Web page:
The original creator of military shooter Six Days in Fallujah has been speaking on the controversy surrounding the game—which was dropped by Konami eleven years ago only to announce its return earlier this week—in a new interview.
Peter Tamte—who is now the head of the rebooted game's new publisher Victura—spoke to Polygon and has insisted the game isn't making a comment on whether the Iraq War the game is based in the midst of was a good or bad idea. "For us as a team, it is really about helping players understand the complexity of urban combat. It’s about the experiences of that individual that is now there because of political decisions."
He continued "And we do want to show how choices that are made by policymakers affect the choices that [a Marine] needs to make on the battlefield. Just as that [Marine] cannot second-guess the choices by the policymakers, we’re not trying to make a political commentary about whether or not the war itself was a good or a bad idea."
Specifically, Six Days in Fallujah will focus around the battle of Fallujah, a conflict that took place during the controversial Iraq War in 2004, following the recounted stories of several real life soldiers who were on the battlefield at the time. However, it won't include accounts of some of the atrocities and tactics undertaken by the US military at the time, including the highly controversial "shake and bake" tactics wherein a combination of white phosphorus and high explosives were used in an attempt to flush our insurgents from hardened bunkers.
"There are things that divide us, and including those really divisive things, I think, distracts people from the human stories that we can all identify with. I have two concerns with including phosphorus as a weapon. Number one is that it’s not a part of the stories that these guys told us, so I don’t have an authentic, factual basis on which to tell that. That’s most important. Number two is, I don’t want sensational types of things to distract from the parts of that experience."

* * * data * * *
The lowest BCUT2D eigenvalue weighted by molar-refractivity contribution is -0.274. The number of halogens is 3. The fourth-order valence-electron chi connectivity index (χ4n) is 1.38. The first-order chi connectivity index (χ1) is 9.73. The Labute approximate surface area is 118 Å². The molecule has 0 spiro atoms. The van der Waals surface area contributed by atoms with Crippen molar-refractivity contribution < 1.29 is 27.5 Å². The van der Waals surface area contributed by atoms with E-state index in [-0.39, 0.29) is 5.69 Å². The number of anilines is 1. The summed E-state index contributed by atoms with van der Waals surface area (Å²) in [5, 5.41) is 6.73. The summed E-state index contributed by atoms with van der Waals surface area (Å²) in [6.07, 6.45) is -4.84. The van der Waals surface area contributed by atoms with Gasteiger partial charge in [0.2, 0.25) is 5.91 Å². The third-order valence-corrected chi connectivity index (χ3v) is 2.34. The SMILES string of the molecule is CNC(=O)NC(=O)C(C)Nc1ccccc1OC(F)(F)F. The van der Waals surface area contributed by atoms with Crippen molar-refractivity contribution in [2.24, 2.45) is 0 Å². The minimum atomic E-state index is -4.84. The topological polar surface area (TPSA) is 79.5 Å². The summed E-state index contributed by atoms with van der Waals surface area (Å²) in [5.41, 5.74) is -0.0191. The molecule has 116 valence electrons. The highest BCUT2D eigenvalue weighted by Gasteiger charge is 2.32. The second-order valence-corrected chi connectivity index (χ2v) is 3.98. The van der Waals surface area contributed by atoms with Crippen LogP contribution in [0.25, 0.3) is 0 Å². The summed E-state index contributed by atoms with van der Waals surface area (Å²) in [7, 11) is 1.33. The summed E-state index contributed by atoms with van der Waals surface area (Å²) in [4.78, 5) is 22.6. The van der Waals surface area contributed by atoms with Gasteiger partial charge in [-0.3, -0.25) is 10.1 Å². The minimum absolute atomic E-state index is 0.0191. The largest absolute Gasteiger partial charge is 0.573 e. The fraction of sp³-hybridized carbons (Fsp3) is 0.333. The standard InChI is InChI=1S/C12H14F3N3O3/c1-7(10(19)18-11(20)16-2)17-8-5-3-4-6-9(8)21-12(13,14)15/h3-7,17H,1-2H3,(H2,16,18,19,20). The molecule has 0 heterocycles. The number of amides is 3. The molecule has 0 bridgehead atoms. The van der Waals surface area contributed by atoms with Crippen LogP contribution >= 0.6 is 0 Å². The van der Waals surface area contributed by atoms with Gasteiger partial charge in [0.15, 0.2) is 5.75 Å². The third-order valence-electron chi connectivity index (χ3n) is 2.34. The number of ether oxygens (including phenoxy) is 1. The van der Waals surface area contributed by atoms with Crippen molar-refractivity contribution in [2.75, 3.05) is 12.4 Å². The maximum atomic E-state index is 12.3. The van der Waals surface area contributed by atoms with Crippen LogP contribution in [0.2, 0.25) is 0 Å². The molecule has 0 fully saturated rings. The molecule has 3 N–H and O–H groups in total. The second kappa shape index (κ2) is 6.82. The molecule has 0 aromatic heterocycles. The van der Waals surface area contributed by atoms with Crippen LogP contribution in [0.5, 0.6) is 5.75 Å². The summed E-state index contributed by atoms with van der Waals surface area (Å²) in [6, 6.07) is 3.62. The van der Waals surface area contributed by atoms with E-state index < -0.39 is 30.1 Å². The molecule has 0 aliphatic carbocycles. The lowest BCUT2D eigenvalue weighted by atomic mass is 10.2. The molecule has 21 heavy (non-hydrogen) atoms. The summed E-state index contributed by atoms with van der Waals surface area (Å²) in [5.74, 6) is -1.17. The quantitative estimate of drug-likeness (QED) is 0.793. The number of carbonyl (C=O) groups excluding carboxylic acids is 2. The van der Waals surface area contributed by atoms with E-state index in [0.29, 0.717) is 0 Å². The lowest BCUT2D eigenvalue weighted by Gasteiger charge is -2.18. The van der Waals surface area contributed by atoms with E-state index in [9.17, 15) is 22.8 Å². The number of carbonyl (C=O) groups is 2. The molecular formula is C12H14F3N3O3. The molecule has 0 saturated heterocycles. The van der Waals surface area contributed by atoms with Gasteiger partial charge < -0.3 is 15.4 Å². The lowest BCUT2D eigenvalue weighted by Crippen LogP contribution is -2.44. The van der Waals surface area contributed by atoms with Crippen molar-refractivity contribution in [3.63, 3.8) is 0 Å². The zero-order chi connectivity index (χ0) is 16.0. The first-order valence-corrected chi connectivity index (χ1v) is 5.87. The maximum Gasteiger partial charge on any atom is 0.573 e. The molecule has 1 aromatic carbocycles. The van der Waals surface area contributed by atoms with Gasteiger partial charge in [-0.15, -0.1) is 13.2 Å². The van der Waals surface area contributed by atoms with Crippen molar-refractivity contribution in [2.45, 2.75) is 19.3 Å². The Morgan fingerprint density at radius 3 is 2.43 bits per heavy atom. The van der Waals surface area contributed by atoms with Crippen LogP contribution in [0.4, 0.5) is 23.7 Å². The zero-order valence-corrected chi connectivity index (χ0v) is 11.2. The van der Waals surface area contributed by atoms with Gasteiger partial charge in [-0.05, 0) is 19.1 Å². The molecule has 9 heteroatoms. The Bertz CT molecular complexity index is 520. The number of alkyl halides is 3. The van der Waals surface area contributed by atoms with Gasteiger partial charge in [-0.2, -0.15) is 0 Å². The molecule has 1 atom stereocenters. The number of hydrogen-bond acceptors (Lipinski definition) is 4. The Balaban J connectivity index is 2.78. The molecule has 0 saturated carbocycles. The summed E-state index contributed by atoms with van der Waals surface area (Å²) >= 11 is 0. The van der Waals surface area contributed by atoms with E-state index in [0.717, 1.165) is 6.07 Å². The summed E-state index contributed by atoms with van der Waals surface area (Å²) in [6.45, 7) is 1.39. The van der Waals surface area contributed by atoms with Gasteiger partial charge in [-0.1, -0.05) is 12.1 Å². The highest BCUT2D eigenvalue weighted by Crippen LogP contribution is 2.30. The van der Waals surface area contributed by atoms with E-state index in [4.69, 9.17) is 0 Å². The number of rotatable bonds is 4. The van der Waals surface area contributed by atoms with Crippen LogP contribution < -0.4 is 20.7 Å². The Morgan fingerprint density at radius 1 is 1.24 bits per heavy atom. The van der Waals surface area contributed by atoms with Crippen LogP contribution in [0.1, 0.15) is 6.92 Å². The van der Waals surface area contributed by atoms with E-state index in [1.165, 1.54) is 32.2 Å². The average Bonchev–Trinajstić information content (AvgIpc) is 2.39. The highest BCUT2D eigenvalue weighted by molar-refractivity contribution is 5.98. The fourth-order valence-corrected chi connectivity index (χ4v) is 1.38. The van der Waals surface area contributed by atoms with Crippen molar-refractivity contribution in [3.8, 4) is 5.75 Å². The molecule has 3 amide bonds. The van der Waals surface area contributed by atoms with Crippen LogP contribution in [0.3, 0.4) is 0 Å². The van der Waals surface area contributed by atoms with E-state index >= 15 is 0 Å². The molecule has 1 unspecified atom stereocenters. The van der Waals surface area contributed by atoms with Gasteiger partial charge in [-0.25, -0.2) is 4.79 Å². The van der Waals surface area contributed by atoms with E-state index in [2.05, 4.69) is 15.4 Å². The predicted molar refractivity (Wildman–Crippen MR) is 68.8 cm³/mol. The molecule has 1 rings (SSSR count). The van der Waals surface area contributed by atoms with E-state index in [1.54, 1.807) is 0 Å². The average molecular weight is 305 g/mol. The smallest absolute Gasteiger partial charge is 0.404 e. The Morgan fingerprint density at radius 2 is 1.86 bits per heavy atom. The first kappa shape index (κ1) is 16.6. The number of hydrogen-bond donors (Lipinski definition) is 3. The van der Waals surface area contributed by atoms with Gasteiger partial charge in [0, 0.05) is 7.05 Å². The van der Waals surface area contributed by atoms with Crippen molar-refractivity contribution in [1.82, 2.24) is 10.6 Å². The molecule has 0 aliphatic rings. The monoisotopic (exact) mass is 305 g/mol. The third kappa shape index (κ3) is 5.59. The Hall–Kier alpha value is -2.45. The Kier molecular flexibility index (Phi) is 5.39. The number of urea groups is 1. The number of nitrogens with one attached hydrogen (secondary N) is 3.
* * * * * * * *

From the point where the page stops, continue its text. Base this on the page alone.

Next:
In justifying the battles that the game will focus on however, Tamte says "By talking about this battle in a game, we are helping people remember the sacrifice of some very specific people. So that’s number one. We share the same objective they have, which is, we don’t want their son’s sacrifice to be forgotten. But do I understand their caution about it? Absolutely. Absolutely. Because for most of those people, their only idea of a video game is watching somebody else play Call of Duty. Call of Duty is a sport, and if somebody made a sport out of the killing of my son, I’d be pretty upset. Our job now is to show people that we’re not making Call of Duty."
He concluded on the objections to the game "The only thing that I fear is that fundamentally, when we cut through everything, people’s objection here to Six Days in Fallujah is more of an objection to the Iraq War. We’ve made games about other wars, and real stories from other wars, that have not gotten the attention and have not gotten any sort of controversy. So fundamentally, people’s objection is to the Iraq War. I don’t think we should be a proxy for that particular battle."
You can read the rest of the extensive interview over on Polygon's website. Six Days in Fallujah is currently scheduled for release later this year on PC and consoles later in 2021.